By far, my biggest lesson in 2012 is learning about opportunity cost, not in the way I had learnt it in business books, I was living it.
The revelation happened earlier on this year when a trusted friend asked me about the outcome of a decision I had made. I tried to be wise about my answer and blurted the whole “there is no black or white” cliche. But in fact I was thinking that my decision had lead me to a few peaks and a lot more troughs! So the question is how many troughs am I willing to sacrifice for a few peaks?
Enough rhetoric. The point is, I learned that everything has a cost, and I was the gatekeeper. It sounds easy but try to think about a decision that you made in your life and think about its cost. I suppose it’s the best way to evaluate any decision… Does the outcome cover its cost?
There are a few factors to consider when calculating opportunity costs…
First and most importantly “Time”. If you haven’t already, you will eventually come to the realization that time is so precious and that spending time doing specific tasks, hanging out with specific people has a big cost. The “time value” of time! Time is expensive and a big element of the cost! So you ought to spend it wisely.
Second is “You”. You must have struggled with an element of your past, some of us are more fortunate than others and come with less baggage. Sometimes, you go through a tough “unlearning” process to finally figure out who you are, sometimes, that realization never happens! Eventually you learn that the most important person to please in the entire world is non other than yourself! If you are happy, you can make everyone else around you happy! So when you make a decision and you are considering its cost, always put yourself ahead. Think about it in the same way as those creepy plane videos when the oxygen masks drop. You are instructed to put your oxygen mask on first, then help the people around you. Simple.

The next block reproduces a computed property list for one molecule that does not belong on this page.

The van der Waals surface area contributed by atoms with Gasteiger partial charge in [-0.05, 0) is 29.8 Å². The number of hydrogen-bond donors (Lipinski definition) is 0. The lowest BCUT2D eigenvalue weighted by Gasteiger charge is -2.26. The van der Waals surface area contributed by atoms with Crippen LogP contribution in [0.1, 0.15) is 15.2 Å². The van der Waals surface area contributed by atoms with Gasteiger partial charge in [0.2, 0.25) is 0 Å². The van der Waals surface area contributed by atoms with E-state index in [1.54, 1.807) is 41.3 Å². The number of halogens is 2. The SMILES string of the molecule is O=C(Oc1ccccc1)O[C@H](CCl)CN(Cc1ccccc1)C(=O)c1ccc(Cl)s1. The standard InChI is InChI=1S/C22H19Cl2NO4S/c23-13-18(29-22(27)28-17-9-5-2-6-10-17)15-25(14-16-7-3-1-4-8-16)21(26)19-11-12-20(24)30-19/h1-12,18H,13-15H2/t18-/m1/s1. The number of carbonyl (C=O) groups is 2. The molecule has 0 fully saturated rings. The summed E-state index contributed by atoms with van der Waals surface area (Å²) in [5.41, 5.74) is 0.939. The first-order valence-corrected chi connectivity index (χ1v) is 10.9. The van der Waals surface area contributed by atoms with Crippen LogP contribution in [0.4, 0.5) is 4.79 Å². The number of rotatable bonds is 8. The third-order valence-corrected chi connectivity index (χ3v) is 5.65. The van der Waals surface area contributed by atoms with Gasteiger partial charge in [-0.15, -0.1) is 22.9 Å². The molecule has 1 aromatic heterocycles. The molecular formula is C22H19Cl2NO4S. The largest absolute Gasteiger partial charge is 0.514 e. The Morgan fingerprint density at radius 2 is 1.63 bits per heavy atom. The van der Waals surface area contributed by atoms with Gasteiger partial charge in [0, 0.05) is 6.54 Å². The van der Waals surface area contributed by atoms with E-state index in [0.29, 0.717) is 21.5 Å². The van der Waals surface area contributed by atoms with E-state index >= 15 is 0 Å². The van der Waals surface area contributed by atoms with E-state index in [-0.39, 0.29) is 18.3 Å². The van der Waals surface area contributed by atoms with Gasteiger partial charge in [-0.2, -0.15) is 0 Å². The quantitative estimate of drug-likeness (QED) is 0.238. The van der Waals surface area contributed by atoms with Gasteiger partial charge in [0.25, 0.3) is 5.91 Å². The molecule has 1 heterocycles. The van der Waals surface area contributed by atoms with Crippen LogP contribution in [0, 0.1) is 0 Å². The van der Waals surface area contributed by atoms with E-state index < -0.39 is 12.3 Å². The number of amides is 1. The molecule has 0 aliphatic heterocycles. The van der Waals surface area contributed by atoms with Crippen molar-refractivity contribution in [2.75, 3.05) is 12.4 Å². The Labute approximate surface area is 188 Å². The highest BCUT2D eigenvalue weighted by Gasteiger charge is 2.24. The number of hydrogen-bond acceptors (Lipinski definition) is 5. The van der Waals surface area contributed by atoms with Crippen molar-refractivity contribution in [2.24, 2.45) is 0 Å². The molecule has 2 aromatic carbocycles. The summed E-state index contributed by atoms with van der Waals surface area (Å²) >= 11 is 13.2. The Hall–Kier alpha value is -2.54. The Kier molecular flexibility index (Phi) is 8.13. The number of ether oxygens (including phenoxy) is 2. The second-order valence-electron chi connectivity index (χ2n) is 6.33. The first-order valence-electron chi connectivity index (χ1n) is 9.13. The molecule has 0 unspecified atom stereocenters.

Third is “Your environment”. Every decision has a wider implication on your environment. Weigh these implications carefully and make sure you are “OK” with them. Don’t proceed if you’re not able to handle the situation. Decisions require guts. If you make the call, don’t look back, keep going. But always remember everything comes at a cost.
So the trick really is to value your time, yourself and the impact of your decisions before you make them in order not to be on the loosing end of the opportunity costs. But no matter what you do, whether it turns out that the decision you had made was right or wrong, keep moving and forgive yourself!
So next time you make a decision, always ask yourself, at what cost?